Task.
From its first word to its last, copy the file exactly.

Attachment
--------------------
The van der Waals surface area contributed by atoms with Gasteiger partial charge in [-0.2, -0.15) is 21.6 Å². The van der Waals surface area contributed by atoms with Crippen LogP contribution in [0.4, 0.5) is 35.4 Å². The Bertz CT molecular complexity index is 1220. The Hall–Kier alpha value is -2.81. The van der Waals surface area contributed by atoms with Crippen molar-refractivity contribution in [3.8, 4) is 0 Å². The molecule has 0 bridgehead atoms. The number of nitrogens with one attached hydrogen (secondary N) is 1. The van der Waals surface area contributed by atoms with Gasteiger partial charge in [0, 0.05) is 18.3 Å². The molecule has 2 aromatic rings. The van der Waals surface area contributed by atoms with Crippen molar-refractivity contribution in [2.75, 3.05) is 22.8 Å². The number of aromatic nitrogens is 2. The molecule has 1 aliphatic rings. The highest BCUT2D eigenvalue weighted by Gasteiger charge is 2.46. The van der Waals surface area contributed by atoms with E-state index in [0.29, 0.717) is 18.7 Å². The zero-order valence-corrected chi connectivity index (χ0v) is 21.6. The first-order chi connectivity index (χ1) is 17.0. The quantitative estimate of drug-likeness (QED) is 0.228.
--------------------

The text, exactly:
The van der Waals surface area contributed by atoms with Gasteiger partial charge in [-0.2, -0.15) is 21.6 Å². The van der Waals surface area contributed by atoms with Crippen LogP contribution in [0.4, 0.5) is 35.4 Å². The Bertz CT molecular complexity index is 1220. The Hall–Kier alpha value is -2.81. The van der Waals surface area contributed by atoms with Crippen molar-refractivity contribution in [3.8, 4) is 0 Å². The molecule has 0 bridgehead atoms. The number of nitrogens with one attached hydrogen (secondary N) is 1. The van der Waals surface area contributed by atoms with Gasteiger partial charge in [0, 0.05) is 18.3 Å². The molecule has 2 aromatic rings. The van der Waals surface area contributed by atoms with Crippen molar-refractivity contribution in [2.75, 3.05) is 22.8 Å². The number of aromatic nitrogens is 2. The molecule has 1 aliphatic rings. The highest BCUT2D eigenvalue weighted by Gasteiger charge is 2.46. The van der Waals surface area contributed by atoms with E-state index in [0.29, 0.717) is 18.7 Å². The zero-order valence-corrected chi connectivity index (χ0v) is 21.6. The first-order chi connectivity index (χ1) is 17.0. The quantitative estimate of drug-likeness (QED) is 0.228.